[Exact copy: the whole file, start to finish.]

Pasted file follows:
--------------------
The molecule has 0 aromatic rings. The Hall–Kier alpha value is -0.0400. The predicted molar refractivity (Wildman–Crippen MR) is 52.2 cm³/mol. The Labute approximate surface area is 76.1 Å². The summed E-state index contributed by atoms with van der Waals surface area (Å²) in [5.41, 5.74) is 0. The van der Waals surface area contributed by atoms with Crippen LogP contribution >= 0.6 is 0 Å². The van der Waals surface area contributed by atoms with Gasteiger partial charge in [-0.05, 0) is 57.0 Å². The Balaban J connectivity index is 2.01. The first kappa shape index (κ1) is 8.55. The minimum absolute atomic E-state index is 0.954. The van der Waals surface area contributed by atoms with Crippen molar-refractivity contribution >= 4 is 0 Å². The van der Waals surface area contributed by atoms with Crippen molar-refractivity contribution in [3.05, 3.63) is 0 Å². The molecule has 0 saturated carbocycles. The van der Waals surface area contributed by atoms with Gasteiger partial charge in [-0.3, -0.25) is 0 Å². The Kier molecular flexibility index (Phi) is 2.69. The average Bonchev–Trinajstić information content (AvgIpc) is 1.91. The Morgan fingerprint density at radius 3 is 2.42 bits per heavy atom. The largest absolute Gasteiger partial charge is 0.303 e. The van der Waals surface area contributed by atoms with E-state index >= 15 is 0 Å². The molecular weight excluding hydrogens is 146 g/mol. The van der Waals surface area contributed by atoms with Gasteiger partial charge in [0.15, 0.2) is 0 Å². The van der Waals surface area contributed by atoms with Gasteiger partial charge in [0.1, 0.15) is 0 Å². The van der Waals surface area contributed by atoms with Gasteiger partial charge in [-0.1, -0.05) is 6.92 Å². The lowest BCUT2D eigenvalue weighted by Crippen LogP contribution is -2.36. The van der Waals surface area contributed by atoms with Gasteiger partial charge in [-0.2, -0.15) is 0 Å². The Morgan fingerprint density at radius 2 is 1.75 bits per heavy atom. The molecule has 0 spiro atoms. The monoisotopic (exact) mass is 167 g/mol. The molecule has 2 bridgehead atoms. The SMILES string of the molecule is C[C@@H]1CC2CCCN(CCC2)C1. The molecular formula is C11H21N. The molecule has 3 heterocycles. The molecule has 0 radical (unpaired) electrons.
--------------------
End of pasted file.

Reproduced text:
The molecule has 0 aromatic rings. The Hall–Kier alpha value is -0.0400. The predicted molar refractivity (Wildman–Crippen MR) is 52.2 cm³/mol. The Labute approximate surface area is 76.1 Å². The summed E-state index contributed by atoms with van der Waals surface area (Å²) in [5.41, 5.74) is 0. The van der Waals surface area contributed by atoms with Crippen LogP contribution >= 0.6 is 0 Å². The van der Waals surface area contributed by atoms with Gasteiger partial charge in [-0.05, 0) is 57.0 Å². The Balaban J connectivity index is 2.01. The first kappa shape index (κ1) is 8.55. The minimum absolute atomic E-state index is 0.954. The van der Waals surface area contributed by atoms with Crippen molar-refractivity contribution >= 4 is 0 Å². The van der Waals surface area contributed by atoms with Crippen molar-refractivity contribution in [3.05, 3.63) is 0 Å². The molecule has 0 saturated carbocycles. The van der Waals surface area contributed by atoms with Gasteiger partial charge in [-0.3, -0.25) is 0 Å². The Kier molecular flexibility index (Phi) is 2.69. The average Bonchev–Trinajstić information content (AvgIpc) is 1.91. The Morgan fingerprint density at radius 3 is 2.42 bits per heavy atom. The largest absolute Gasteiger partial charge is 0.303 e. The van der Waals surface area contributed by atoms with E-state index >= 15 is 0 Å². The molecular weight excluding hydrogens is 146 g/mol. The van der Waals surface area contributed by atoms with Gasteiger partial charge in [0.15, 0.2) is 0 Å². The van der Waals surface area contributed by atoms with Gasteiger partial charge in [0.1, 0.15) is 0 Å². The van der Waals surface area contributed by atoms with Gasteiger partial charge in [-0.1, -0.05) is 6.92 Å². The lowest BCUT2D eigenvalue weighted by Crippen LogP contribution is -2.36. The van der Waals surface area contributed by atoms with Gasteiger partial charge in [-0.2, -0.15) is 0 Å². The Morgan fingerprint density at radius 2 is 1.75 bits per heavy atom. The molecule has 0 spiro atoms. The monoisotopic (exact) mass is 167 g/mol. The molecule has 2 bridgehead atoms. The SMILES string of the molecule is C[C@@H]1CC2CCCN(CCC2)C1. The molecular formula is C11H21N. The molecule has 3 heterocycles. The molecule has 0 radical (unpaired) electrons.